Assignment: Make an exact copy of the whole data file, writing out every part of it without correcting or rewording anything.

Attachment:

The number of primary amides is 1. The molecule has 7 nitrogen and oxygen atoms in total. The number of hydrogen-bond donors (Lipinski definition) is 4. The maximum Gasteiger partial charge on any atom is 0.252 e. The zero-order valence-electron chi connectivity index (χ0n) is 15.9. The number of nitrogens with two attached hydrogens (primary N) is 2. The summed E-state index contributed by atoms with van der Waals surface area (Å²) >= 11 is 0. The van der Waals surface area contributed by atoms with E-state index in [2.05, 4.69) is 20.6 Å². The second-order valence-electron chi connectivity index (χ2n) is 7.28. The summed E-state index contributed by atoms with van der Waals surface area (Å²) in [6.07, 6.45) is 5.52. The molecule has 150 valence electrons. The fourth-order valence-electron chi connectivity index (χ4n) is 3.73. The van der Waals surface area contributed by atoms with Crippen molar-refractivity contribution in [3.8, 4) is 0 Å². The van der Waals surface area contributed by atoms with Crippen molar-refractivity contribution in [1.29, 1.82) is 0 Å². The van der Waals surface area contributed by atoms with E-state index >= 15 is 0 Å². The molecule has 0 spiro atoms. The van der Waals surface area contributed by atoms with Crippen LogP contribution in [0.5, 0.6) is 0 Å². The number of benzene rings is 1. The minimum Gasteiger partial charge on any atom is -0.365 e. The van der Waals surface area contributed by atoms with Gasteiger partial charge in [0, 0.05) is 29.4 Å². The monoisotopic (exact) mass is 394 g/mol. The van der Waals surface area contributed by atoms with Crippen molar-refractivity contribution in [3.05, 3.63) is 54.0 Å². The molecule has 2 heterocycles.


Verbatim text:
The number of primary amides is 1. The molecule has 7 nitrogen and oxygen atoms in total. The number of hydrogen-bond donors (Lipinski definition) is 4. The maximum Gasteiger partial charge on any atom is 0.252 e. The zero-order valence-electron chi connectivity index (χ0n) is 15.9. The number of nitrogens with two attached hydrogens (primary N) is 2. The summed E-state index contributed by atoms with van der Waals surface area (Å²) >= 11 is 0. The van der Waals surface area contributed by atoms with E-state index in [2.05, 4.69) is 20.6 Å². The second-order valence-electron chi connectivity index (χ2n) is 7.28. The summed E-state index contributed by atoms with van der Waals surface area (Å²) in [6.07, 6.45) is 5.52. The molecule has 150 valence electrons. The fourth-order valence-electron chi connectivity index (χ4n) is 3.73. The van der Waals surface area contributed by atoms with Crippen molar-refractivity contribution in [3.8, 4) is 0 Å². The van der Waals surface area contributed by atoms with Crippen molar-refractivity contribution in [1.29, 1.82) is 0 Å². The van der Waals surface area contributed by atoms with E-state index >= 15 is 0 Å². The molecule has 0 spiro atoms. The van der Waals surface area contributed by atoms with Crippen LogP contribution in [0.5, 0.6) is 0 Å². The number of benzene rings is 1. The minimum Gasteiger partial charge on any atom is -0.365 e. The van der Waals surface area contributed by atoms with Gasteiger partial charge in [0, 0.05) is 29.4 Å². The monoisotopic (exact) mass is 394 g/mol. The van der Waals surface area contributed by atoms with Crippen molar-refractivity contribution in [3.05, 3.63) is 54.0 Å². The molecule has 2 heterocycles.